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When Cap and Trade Is Appropriate

Cap and Trade

In EPA's experience, cap and trade programs have proven highly successful in the context for which they are best suited. While achieving significant reductions on a regional scale, cap and trade programs have delivered substantial air quality improvements. However, they might not be the solution to every problem. For example, eliminating localized concentrations of pollution, while often a side benefit, is not their primary purpose.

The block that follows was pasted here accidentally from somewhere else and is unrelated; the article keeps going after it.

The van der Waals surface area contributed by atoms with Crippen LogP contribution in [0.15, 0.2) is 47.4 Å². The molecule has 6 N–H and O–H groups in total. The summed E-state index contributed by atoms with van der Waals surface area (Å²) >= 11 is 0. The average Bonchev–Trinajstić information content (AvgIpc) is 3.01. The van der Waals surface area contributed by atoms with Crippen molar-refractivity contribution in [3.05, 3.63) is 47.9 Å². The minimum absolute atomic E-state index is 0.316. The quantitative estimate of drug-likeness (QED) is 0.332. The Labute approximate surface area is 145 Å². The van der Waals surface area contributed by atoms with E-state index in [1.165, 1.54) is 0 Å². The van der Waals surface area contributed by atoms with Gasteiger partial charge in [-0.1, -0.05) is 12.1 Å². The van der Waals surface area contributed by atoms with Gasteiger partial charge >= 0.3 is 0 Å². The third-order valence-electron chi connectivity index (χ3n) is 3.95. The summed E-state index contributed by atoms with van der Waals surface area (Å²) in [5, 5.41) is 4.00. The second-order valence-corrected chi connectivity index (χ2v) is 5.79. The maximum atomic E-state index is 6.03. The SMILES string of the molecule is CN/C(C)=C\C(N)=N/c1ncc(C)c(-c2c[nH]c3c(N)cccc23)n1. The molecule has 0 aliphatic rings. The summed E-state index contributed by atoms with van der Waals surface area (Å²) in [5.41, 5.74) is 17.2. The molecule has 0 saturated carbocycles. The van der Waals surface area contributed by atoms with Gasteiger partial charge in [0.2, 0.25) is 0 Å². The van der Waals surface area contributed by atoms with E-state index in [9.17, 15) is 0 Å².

The cap and trade approach is best used where:

Under the right circumstances, cap and trade programs have proven extremely effective, providing certainty in allocations, rules, and penalties; substantial emission reductions; cost-effective, flexible compliance choices for regulated sources; complete accountability, unprecedented data quality, and public access to program data and decisions; and minimized administrative costs for industry and government. EPA's cap and trade programs have the force of federal and state standards behind them, including national health-based air quality standards. This ensures that local public health needs are met in conjunction with achievement of regional or national emission reductions.

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